The Complete Guide To MIDI Bagpipes; Covering Practice Pipes, Robotic Bagpipers & The Frankenpipe

Q. What’s the difference between a bagpipe and an onion?

A. No one cries when you chop up an bagpipe.

Glamorous MIDI controllers like the Tenori-On get all the press, but MIDI bagpipes are where the real action is.

There’s a significant amount of work being done in the area of bagpipe-style MIDI controllers. And it’s no surprise why: MIDI bagpipes combine two of the world’s most maligned instruments, the synthesizer and the bagpipes, into a state-of-the-art, cutting-edge computer music user interface.

That lets you play Sailor’s Hornpipe.

Here are the latest options for getting your MIDI bagpipes on:

Master Gaita, top photo, lets you use bagpipe fingering to control the MIDI universe.

The instrument made from a PVC tube with nine touch sensors. A 2.5 meter long cable leaving the plastic box carries the MIDI signals to the computer or sound module.

Features:

  • Five selectable with a simple command chromatic fingerings (Galician, Asturian, Scottish, French and Extended (2.5 octaves wide).
  • Compatible with other bagpipes as Gaita de Boto, Sac de Gemecs, Xeremía, etc.
  • Any key/octave performance.
  • Independent control of drones. Tenor drone must be tuned either in first or fifth grade of the scale.
  • Four switchable sound programs with two instruments each.
  • Duete by upper or lower thirds performance.
  • Direct PC connection via joystick plug.
  • Standard MIDI connection using the supplied MIDI cable.
  • MAC or portable computer connection with a USB MIDI converter (not included).
  • Auto-shut off after two or ten (by selection) minutes of no activity.
  • No mouth or legs support needed because of its bagpipe-like held down.
  • No finger moistening needed to activate sensors.
  • Nine volts battery or external power supply.

vPipes is described as Next Generation Bagpipes.

vPipes is an electronic Uilleann Pipes emulator (without regulators) affording the possibility of practising in a variety of situations which would prove to be impractical or impossible with a real set of pipes.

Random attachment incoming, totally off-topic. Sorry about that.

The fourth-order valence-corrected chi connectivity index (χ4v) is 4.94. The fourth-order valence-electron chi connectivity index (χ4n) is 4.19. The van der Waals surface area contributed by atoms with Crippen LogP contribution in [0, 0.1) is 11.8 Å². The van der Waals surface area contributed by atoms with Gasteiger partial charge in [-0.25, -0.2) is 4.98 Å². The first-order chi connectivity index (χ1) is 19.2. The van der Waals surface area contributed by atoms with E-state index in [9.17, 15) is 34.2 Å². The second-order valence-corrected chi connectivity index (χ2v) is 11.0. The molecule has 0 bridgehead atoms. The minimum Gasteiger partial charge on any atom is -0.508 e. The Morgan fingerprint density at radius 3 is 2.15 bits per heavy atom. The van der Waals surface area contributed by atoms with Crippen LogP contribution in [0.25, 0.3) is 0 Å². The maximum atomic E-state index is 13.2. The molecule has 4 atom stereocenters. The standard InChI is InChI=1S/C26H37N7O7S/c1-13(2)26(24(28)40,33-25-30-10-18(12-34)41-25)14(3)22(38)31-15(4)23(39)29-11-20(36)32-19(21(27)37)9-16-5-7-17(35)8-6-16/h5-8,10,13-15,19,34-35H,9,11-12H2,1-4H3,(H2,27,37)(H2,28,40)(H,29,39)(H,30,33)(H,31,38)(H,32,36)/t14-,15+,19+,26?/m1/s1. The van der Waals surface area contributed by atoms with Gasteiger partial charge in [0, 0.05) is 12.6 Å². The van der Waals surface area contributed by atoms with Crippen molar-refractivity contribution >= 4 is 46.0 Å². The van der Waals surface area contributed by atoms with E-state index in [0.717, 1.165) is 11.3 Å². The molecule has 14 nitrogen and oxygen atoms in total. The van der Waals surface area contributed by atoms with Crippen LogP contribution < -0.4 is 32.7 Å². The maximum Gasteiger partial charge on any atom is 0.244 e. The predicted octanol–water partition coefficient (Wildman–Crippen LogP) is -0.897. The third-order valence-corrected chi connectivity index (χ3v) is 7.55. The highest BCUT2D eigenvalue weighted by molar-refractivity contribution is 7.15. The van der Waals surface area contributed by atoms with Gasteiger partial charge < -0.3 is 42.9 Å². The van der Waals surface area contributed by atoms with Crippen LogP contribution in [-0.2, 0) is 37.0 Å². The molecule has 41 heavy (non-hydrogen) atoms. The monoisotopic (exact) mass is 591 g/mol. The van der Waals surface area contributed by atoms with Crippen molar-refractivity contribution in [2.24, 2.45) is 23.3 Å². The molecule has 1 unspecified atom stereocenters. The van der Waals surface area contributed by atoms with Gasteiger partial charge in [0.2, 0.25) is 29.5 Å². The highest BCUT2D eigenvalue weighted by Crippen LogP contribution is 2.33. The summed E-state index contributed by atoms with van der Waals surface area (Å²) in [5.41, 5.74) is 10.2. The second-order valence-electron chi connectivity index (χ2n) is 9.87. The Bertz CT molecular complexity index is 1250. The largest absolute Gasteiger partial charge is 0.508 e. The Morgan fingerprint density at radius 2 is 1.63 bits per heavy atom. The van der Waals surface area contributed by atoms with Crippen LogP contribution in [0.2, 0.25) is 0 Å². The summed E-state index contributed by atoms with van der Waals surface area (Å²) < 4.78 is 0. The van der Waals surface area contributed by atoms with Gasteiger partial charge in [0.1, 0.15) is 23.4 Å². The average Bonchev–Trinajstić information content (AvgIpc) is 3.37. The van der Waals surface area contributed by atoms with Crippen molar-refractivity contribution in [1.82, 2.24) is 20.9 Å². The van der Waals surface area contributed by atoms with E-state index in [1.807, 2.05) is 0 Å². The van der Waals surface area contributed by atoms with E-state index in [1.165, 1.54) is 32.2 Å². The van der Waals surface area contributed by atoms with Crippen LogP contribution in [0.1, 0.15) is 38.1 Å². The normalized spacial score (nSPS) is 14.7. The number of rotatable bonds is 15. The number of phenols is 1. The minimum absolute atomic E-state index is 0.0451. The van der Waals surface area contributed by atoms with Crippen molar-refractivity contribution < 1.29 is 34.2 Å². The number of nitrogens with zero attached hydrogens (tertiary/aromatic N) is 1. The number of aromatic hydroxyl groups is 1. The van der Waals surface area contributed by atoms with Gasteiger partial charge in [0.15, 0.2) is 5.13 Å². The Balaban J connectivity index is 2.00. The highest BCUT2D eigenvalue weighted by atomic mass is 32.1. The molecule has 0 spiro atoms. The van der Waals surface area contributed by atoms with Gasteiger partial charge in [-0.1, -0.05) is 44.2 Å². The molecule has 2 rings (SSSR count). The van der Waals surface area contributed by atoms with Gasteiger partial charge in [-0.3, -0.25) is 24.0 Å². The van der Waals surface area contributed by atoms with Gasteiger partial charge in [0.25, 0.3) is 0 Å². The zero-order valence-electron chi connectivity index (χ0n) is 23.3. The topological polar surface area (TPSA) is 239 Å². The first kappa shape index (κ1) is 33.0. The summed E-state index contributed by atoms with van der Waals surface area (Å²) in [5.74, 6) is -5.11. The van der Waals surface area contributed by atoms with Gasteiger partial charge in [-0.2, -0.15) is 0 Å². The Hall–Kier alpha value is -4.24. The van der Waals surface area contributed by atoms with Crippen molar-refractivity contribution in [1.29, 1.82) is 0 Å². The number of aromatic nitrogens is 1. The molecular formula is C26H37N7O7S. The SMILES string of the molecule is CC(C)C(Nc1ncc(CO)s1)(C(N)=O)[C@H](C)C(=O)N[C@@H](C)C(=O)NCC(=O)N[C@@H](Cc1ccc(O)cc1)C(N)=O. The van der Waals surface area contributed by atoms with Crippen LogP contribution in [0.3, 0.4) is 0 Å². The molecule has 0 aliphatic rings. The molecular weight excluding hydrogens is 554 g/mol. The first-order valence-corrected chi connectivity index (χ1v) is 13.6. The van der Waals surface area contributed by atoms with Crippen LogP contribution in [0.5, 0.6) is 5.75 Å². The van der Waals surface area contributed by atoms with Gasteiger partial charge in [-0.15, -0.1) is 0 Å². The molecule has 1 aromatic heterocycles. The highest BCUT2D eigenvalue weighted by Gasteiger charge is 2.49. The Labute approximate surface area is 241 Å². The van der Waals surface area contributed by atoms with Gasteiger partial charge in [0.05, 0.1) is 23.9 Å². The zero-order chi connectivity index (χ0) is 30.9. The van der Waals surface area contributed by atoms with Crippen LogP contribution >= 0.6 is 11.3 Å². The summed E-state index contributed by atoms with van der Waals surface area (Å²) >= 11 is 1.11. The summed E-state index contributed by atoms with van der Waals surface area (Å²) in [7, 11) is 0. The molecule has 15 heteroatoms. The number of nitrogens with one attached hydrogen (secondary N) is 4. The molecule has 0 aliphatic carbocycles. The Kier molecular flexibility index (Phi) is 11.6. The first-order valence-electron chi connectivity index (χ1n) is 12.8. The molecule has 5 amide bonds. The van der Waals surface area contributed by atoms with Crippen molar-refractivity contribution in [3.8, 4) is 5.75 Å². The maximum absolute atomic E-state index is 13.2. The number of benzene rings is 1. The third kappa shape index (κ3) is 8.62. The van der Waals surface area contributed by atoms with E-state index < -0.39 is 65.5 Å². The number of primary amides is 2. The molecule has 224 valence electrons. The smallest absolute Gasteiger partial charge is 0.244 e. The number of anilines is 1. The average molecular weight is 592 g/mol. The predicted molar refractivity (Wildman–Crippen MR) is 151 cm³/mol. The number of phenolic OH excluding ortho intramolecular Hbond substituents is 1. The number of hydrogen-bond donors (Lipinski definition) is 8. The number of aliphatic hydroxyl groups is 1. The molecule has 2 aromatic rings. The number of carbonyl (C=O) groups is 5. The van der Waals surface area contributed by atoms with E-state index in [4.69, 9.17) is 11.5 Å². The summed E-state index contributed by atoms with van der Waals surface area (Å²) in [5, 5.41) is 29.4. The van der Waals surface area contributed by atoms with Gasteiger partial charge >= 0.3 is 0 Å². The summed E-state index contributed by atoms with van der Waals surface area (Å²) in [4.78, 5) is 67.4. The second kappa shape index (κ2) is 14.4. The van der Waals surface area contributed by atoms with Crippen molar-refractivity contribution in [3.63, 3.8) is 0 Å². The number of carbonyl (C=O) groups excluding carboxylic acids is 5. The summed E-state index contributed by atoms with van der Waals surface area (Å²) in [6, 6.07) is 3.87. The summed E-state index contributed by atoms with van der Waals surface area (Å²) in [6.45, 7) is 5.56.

Features:

  • 2 x High-performance, advanced RISC architecture main processors
  • Backlit Mini LCD Display
  • Continuous force sensor for realistic octave change emulation
  • Li-Ion rechargeable battery
  • In system battery charger
  • Compatible with 4 AA 1.5V standard batteries
  • Integrated synthesizer
  • RISC-based digital signal processor (Synthesis/DSP)
  • High-quality wavetable synthesis
  • Serial MIDI in & out
  • Effects: Reverb + Chorus
  • Surround on two speakers with intensity/delay control
  • Four-band parametric equalizer

The Degerpipes is an electronic bagpipe chanter. It’s designed to be a practice instrument, but it’s also a MIDI controller.

Key Features:

  • Same size and finger spacing as a long practice chanter.
  • Dual output: PHONES and MIDI. Headphones and MIDI devices can directly connect to the DegerPipes Chanter. It’s also possible to connect the phones output to an amplifier or a stereo.
  • The chanter contains all electronic components as well as the battery. No external box or additional equipment is needed.
  • Authentic Bagpipe sound including drones generated by wavetable sound synthesis. Highland Pipe and Smallpipe sounds integrated.
  • Perfectly tuned chanter scale and drones by usage of crystal oscillator and microprocessor control.
  • The Pitch is adjustable in a range of more than three octaves. This enables you to play together with other instruments in any key.
  • The drones volume is variable and can also be switched off.
  • Through MIDI output every MIDI compatible tone generator or other MIDI equipment can be used (for example PC with notation program).
  • An extended cromatical scale is available allowing you to play tunes which are not playable on the real pipe chanter.
  • Driven by a cheap standard 9V Battery, Accumulators are also usable.
  • Up to 100 hours of playing with only one battery.
  • Automatic power off after a minute of no activity.
  • A Metronome is integrated within the Chanter.

Fagerstrom makes several pipe-style MIDI controllers, including the Technochanter and the Technopipes.

Technopipes Features:

  • Highly portable. Fits in your pocket: only Ø16 x 249 mm (Ø5/8″ x 10″)
  • Contains all the electronics as well as the battery: no extra box to plug in.
  • Uses standard Ø3.5 mm stereo earphones (not included): perfect to play on buses, trains etc. Ideal for the commuter.
  • Unforgiving at detecting crossing noise.
  • Authentic bagpipes sounds.
  • Drones sound with different drone configurations.
  • Built-in metronome.
  • Adjustable contact sensitivity.
  • Pitch adjustable within a two octave range.
  • Recording capabilities, with variable playback speed.
  • MIDI output (cable included).
  • Runs on one standard AAA 1.5V alkaline battery or one AAA 1.2V NiMH rechargeable battery (not included). Runs for approx. 10 hours on a 1000mAh rechargeable NiMH battery.